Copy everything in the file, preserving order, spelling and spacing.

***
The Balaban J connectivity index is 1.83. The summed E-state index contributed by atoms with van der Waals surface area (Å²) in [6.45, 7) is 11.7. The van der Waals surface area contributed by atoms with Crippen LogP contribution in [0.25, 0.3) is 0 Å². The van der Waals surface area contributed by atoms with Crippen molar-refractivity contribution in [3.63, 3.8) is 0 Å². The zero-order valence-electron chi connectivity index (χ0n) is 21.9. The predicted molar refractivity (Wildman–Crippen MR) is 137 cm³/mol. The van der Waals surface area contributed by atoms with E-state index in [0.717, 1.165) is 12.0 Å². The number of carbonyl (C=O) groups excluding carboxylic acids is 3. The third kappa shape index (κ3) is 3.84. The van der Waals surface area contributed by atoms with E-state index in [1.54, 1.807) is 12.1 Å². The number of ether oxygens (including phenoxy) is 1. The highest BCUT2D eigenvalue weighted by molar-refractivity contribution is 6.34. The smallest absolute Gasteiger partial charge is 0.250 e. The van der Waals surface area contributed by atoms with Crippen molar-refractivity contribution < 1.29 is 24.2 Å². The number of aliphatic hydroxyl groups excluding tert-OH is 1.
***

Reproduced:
The Balaban J connectivity index is 1.83. The summed E-state index contributed by atoms with van der Waals surface area (Å²) in [6.45, 7) is 11.7. The van der Waals surface area contributed by atoms with Crippen LogP contribution in [0.25, 0.3) is 0 Å². The van der Waals surface area contributed by atoms with Crippen molar-refractivity contribution in [3.63, 3.8) is 0 Å². The zero-order valence-electron chi connectivity index (χ0n) is 21.9. The predicted molar refractivity (Wildman–Crippen MR) is 137 cm³/mol. The van der Waals surface area contributed by atoms with E-state index in [0.717, 1.165) is 12.0 Å². The number of carbonyl (C=O) groups excluding carboxylic acids is 3. The third kappa shape index (κ3) is 3.84. The van der Waals surface area contributed by atoms with E-state index in [1.54, 1.807) is 12.1 Å². The number of ether oxygens (including phenoxy) is 1. The highest BCUT2D eigenvalue weighted by molar-refractivity contribution is 6.34. The smallest absolute Gasteiger partial charge is 0.250 e. The van der Waals surface area contributed by atoms with Crippen molar-refractivity contribution < 1.29 is 24.2 Å². The number of aliphatic hydroxyl groups excluding tert-OH is 1.